The Influence of Reality TV

Why people watch it and its negative impacts on viewers’ behavior and mental health 

Reality+television+has+been+a+popular+form+of+entertainment+for+decades%2C+but+has+been+shown+to+cause+negative+effects+on+viewers%27+personality+and+mental+health.

Photo courtesy queensjournal.ca

Reality television has been a popular form of entertainment for decades, but has been shown to cause negative effects on viewers’ personality and mental health.

Clara Maultsby, Co-Editor-in-Chief/Columns Editor

The first reality show that aired on television was nothing like Keeping Up With The KardashiansThe Real Housewives or The Bachelor.  

According to washingtonpost.com, the first reality television show, An American Family, aired on PBS in 1973 from January to March. It featured an in-depth, dramatized look into a family paired with commentary on American society. Though the events in the family’s life are sensationalized, the show’s style is similar to a documentary 

Reality television has become increasingly exaggerated and staged. Entertainment Weekly’s Jake Perlman has raised concerns about the growing presence of physical violence in 2019 article.  

It seems that reality shows today have become more violent and central to a show’s plot line, making it a part of the story,” Perlman said. 

Psychology Today found that a main reason why people watch reality is to imagine gaining fame and status. They can live vicariously through the Kardashian-Jenner family’s extravagant lifestyle or imagine becoming famous for being on a show like Survivor or The Bachelor, which features ordinary people.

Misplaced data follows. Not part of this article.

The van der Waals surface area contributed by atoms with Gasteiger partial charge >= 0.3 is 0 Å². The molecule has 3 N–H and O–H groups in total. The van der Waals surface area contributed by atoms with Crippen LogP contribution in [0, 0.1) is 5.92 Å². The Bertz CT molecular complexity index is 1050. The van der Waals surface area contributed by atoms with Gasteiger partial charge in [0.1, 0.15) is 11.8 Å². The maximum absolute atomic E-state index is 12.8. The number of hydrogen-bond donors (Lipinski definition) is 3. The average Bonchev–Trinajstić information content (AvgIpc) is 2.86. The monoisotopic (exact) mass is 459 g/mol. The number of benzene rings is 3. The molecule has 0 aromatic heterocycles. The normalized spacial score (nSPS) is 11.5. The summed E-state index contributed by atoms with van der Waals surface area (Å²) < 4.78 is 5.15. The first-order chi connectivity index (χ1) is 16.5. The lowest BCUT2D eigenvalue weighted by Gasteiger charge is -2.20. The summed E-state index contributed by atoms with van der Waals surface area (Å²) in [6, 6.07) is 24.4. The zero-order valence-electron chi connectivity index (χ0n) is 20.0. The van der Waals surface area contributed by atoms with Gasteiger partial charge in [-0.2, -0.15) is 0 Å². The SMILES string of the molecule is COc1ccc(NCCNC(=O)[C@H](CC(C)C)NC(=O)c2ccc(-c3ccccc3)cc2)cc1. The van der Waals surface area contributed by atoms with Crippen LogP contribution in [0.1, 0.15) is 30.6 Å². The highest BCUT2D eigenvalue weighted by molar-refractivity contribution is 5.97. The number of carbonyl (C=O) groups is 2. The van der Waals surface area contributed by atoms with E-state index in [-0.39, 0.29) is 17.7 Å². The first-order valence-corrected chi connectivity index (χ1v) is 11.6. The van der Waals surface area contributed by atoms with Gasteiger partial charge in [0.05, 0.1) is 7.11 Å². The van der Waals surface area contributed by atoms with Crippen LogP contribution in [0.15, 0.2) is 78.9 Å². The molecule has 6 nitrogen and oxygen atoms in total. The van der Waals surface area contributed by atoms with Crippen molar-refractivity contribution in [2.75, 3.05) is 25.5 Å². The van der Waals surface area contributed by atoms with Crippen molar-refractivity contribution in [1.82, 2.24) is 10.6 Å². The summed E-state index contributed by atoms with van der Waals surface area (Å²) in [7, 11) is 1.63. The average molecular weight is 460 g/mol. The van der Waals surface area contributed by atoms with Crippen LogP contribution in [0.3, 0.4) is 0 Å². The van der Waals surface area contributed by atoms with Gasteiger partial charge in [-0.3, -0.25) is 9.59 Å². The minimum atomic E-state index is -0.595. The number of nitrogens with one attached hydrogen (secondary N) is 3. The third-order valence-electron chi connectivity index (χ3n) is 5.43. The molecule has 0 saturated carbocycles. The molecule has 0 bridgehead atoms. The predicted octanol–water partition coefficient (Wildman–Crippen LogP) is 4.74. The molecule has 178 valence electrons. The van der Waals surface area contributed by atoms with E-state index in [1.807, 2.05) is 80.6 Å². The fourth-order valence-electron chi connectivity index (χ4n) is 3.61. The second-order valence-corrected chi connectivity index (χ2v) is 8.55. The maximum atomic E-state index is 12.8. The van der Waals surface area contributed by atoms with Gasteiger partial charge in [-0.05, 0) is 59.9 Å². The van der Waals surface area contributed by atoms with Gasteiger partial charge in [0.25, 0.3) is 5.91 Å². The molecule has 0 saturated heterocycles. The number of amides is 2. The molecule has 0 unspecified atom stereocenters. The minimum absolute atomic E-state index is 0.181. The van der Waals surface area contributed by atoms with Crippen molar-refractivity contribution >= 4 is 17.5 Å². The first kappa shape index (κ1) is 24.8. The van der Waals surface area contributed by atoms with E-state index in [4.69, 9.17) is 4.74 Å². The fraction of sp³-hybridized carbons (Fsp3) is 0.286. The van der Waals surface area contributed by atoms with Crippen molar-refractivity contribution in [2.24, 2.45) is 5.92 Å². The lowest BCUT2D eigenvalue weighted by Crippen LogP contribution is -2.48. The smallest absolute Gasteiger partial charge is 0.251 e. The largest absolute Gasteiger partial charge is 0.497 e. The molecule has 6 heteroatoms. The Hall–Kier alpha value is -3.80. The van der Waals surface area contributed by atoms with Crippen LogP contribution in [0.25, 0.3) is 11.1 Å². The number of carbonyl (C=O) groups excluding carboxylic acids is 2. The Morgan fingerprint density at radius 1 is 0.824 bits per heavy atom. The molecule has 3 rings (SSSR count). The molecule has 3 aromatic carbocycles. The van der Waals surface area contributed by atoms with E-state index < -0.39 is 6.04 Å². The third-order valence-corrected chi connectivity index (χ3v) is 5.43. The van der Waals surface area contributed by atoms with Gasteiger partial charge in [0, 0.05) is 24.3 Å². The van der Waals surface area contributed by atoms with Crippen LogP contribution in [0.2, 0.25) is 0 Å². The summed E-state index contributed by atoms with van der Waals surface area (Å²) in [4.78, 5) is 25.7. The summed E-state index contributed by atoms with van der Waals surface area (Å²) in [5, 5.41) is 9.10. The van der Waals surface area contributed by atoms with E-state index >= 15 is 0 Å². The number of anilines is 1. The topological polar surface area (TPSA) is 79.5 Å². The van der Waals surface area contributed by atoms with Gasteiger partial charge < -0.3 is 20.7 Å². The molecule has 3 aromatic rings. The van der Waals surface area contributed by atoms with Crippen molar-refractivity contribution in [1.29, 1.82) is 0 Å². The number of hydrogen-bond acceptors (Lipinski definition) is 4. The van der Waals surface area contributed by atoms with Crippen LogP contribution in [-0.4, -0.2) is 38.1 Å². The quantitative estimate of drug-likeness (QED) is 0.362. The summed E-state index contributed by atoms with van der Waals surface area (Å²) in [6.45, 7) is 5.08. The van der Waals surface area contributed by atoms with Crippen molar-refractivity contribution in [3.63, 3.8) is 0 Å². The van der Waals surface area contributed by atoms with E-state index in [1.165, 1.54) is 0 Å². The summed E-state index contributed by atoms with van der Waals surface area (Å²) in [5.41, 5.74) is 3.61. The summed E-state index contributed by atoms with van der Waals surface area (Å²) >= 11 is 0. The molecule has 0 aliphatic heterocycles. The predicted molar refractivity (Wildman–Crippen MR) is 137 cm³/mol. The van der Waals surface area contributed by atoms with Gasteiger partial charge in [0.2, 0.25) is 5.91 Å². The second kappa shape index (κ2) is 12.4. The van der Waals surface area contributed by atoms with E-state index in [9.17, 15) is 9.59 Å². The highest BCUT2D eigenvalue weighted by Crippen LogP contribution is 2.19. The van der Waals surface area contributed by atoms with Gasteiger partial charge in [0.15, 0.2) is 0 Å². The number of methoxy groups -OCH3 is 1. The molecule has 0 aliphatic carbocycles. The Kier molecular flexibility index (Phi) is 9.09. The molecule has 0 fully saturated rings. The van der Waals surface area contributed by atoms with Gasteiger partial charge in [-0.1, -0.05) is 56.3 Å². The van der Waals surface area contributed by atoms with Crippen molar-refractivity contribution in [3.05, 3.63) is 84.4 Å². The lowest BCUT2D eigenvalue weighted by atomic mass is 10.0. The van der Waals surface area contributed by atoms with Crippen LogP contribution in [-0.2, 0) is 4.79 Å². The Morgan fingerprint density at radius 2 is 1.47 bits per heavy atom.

However, regularly watching reality shows can negatively influence viewers’ behavior. In 2016, the Pacific Standard reported that researchers have found a link between the increasing narcissistic characteristics in recent generations to regularly viewing reality TVCentral Michigan University psychologist Bryson Gibson conducted an experiment in which 144 undergraduate students were surveyed about their favorite reality shows and then completed the Narcissistic Personality Inventory. Gibson and his colleagues discovered that participants who frequently watched more narcissistic shows and identified strongly with the characters had higher narcissism scores. Gibson’s research team told the Pacific Standard that “exposure to narcissistic reality TV stars” can even influence the level of narcissism in some viewers. 

Reality TV can also prompt anxiety and depression centered around body image, as reported by The Guardian in 2019. A survey was released before the airing of a new season of Love Island, a British reality dating show (much of which shows the contestants lounging on beach resorts in revealing swimming attire). The Mental Health Foundation surveyed 4,505 adults, ages 18-24, and found that reality TV causes almost one in four people to worry about their body image. 

Rebekah Maguire (12) chooses not to watch reality shows because of the potential negative effects on one’s mental health.  

“I personally don’t watch it [reality television] because it actively shows people in their worst states (anger, pettiness, jealousy, etc.) and exploits those emotions for ratings and views. I think that watching people almost constantly being in their most negative states will have a negative impact on a person’s own psyche,” Maguire said. Even in times when they’re showing happy moments, it’s of these rich people living lives you will almost never attain and are trying to vicariously live through them, which is also negatively impacting.”